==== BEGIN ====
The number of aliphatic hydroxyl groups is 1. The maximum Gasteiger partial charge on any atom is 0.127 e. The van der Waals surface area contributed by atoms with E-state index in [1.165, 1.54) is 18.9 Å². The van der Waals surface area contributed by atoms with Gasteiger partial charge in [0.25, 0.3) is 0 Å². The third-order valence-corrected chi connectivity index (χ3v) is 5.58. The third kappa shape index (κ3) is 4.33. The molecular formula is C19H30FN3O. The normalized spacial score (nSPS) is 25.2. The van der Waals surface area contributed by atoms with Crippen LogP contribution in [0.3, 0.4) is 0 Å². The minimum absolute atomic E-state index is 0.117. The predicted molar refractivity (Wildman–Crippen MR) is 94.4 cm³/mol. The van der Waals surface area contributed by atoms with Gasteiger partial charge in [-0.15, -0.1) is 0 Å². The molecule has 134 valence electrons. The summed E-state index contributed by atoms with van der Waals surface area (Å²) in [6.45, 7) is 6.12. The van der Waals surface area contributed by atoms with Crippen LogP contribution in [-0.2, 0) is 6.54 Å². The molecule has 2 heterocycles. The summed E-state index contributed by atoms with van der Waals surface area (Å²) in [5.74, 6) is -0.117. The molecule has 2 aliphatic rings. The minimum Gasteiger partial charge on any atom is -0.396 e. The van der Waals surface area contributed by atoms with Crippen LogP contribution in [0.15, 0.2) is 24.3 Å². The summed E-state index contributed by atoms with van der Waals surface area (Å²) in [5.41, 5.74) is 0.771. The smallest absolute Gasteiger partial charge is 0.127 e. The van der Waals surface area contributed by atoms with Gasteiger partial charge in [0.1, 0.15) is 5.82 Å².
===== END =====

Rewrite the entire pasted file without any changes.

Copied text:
The number of aliphatic hydroxyl groups is 1. The maximum Gasteiger partial charge on any atom is 0.127 e. The van der Waals surface area contributed by atoms with E-state index in [1.165, 1.54) is 18.9 Å². The van der Waals surface area contributed by atoms with Gasteiger partial charge in [0.25, 0.3) is 0 Å². The third-order valence-corrected chi connectivity index (χ3v) is 5.58. The third kappa shape index (κ3) is 4.33. The molecular formula is C19H30FN3O. The normalized spacial score (nSPS) is 25.2. The van der Waals surface area contributed by atoms with Crippen LogP contribution in [0.3, 0.4) is 0 Å². The minimum absolute atomic E-state index is 0.117. The predicted molar refractivity (Wildman–Crippen MR) is 94.4 cm³/mol. The van der Waals surface area contributed by atoms with Gasteiger partial charge in [-0.15, -0.1) is 0 Å². The molecule has 134 valence electrons. The summed E-state index contributed by atoms with van der Waals surface area (Å²) in [6.45, 7) is 6.12. The van der Waals surface area contributed by atoms with Crippen LogP contribution in [-0.2, 0) is 6.54 Å². The molecule has 2 heterocycles. The summed E-state index contributed by atoms with van der Waals surface area (Å²) in [5.74, 6) is -0.117. The molecule has 2 aliphatic rings. The minimum Gasteiger partial charge on any atom is -0.396 e. The van der Waals surface area contributed by atoms with Crippen LogP contribution in [0.15, 0.2) is 24.3 Å². The summed E-state index contributed by atoms with van der Waals surface area (Å²) in [5.41, 5.74) is 0.771. The smallest absolute Gasteiger partial charge is 0.127 e. The van der Waals surface area contributed by atoms with Gasteiger partial charge in [0.1, 0.15) is 5.82 Å².